WIPO Arbitration and Mediation Center
ADMINISTRATIVE PANEL DECISION
Lalique SA v. Albert Levy
Case No. D2014-1113
1. The Parties
The Complainant is Lalique SA of Paris, France, represented by SELAS Casalonga, France.
The Respondent is Albert Levy of Palm Beach, Florida, United States of America.
2. The Domain Name and Registrar
The disputed domain name <gotlalique.com> is registered with GoDaddy.com, LLC (the “Registrar”).
3. Procedural History
The Complaint was filed with the WIPO Arbitration and Mediation Center (the “Center”) on June 26, 2014. On June 27, 2014, the Center transmitted by email to the Registrar a request for registrar verification in connection with the disputed domain name. On June 27, 2014, the Registrar transmitted by email to the Center its verification response confirming that the Respondent is listed as the registrant and providing the contact details.
The Center verified that the Complaint satisfied the formal requirements of the Uniform Domain Name Dispute Resolution Policy (the “Policy” or “UDRP”), the Rules for Uniform Domain Name Dispute Resolution Policy (the “Rules”), and the WIPO Supplemental Rules for Uniform Domain Name Dispute Resolution Policy (the “Supplemental Rules”).
In accordance with the Rules, paragraphs 2(a) and 4(a), the Center formally notified the Respondent of the Complaint, and the proceedings commenced on July 3, 2014. In accordance with the Rules, paragraph 5(a), the due date for Response was July 23, 2014. The Respondent did not submit any response. Accordingly, the Center notified the Respondent’s default on July 25, 2014.
The Center appointed Adam Samuel as the sole panelist in this matter on August 11, 2014. The Panel finds that it was properly constituted. The Panel has submitted the Statement of Acceptance and Declaration of Impartiality and Independence, as required by the Center to ensure compliance with the Rules, paragraph 7.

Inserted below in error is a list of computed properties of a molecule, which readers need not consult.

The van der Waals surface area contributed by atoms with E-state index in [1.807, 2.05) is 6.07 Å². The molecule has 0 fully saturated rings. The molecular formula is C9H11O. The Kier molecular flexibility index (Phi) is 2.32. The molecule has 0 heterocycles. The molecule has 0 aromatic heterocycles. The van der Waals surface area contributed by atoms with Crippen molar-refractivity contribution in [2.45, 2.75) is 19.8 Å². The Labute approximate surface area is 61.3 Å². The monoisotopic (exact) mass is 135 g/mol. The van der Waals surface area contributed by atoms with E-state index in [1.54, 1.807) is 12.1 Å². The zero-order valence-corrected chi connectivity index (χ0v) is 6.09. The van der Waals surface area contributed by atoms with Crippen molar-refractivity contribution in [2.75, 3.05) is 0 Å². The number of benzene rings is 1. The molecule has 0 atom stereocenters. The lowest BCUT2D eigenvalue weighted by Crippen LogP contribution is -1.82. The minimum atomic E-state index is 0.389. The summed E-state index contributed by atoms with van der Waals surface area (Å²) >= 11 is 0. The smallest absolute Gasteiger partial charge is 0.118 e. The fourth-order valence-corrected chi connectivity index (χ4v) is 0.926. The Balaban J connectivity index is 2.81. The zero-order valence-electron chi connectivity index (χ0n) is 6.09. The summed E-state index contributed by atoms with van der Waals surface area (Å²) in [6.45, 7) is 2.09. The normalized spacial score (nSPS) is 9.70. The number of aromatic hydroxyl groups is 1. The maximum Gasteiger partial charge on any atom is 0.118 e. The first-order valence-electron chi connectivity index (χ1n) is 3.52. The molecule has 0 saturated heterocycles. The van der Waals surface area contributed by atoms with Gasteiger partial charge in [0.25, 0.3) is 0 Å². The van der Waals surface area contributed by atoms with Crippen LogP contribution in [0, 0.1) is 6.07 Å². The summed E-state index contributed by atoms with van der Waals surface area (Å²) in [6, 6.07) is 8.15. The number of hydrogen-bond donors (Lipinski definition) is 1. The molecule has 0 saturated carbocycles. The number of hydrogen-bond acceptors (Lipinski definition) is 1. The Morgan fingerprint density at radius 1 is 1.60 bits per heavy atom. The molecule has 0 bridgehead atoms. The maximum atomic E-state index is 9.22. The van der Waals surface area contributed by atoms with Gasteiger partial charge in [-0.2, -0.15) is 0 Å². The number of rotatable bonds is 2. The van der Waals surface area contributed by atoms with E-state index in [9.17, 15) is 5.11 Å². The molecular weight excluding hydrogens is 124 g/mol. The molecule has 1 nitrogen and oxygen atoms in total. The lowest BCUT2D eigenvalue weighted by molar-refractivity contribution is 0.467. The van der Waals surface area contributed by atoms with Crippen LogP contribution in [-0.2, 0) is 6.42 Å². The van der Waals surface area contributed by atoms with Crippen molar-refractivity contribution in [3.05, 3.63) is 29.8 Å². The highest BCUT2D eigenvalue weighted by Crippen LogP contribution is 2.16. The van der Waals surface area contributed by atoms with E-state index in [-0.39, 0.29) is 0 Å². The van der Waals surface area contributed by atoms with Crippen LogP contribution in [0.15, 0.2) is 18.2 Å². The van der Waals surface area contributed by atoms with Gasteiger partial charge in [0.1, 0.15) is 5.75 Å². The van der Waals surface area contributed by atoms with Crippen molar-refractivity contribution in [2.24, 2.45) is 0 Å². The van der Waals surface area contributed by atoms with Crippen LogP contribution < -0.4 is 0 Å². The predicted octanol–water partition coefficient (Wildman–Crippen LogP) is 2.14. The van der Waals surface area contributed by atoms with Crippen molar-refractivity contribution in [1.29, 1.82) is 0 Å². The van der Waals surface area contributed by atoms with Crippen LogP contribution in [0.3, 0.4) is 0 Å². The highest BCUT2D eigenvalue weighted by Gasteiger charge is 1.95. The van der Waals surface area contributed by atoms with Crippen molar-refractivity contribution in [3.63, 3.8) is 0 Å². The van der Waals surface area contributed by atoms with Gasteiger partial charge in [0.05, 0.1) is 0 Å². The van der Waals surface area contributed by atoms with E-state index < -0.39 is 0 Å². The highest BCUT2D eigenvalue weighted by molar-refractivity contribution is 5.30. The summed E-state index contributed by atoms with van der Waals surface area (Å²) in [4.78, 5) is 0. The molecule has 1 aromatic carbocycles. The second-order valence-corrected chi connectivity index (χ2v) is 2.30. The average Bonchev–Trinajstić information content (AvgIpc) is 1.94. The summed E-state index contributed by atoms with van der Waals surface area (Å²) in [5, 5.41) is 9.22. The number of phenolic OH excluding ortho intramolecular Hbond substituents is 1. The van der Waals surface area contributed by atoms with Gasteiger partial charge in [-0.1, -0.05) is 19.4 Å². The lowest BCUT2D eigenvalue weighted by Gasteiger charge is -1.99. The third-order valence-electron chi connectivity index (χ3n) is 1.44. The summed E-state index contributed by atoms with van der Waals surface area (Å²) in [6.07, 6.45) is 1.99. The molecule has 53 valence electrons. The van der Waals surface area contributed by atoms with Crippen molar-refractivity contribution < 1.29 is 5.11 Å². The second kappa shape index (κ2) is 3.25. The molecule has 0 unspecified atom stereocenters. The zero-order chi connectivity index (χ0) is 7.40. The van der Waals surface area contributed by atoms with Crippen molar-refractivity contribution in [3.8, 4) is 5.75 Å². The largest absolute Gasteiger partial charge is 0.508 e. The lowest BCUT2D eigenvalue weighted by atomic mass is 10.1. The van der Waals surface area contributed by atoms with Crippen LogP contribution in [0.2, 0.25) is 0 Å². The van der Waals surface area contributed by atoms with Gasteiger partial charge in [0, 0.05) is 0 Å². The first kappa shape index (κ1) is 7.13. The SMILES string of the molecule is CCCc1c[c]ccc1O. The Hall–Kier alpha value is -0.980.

4. Factual Background
The Complainant is the owner of a French trademark registration for the name LALIQUE, number 1386389 registered on October 31, 1986. The Complainant markets its services, notably its crystal domestic ornaments through several domain names including the mark LALIQUE, notably <lalique.com> registered on October 26, 1998. The disputed domain name was registered on December 1, 2013.
5. Parties’ Contentions
The disputed domain name reproduces entirely the trademark LALIQUE. The generic word “got” is not enough to distract the consumer’s attention since one short word formed by three letters is not capable on its own of deeply modifying the overall impression.
The Respondent has not filed or acquired any trademark in France, the European Union or any parties to the Madrid agreement or protocol. The Complainant is not affiliated with the Respondent and has not authorized, licensed or permitted the Respondent to register or use the dispute domain name or use its trademarks. The disputed domain name is used in connection with a parking site.
Clicking onto an advertisement on the parking page to which the disputed domain name resolves, leads the Internet user to a page which is two clicks away to an advertisement for the Complainant’s products.
The fact that the domain name parking service has links to the Complainant’s competitors shows that the Respondent was aware of the Complainant, its products and its trademark. The parking webpage concerned mentions the fact that the disputed domain name is for sale and contains links to websites to the Complainant’s competitors in order to obtain revenue from such linking.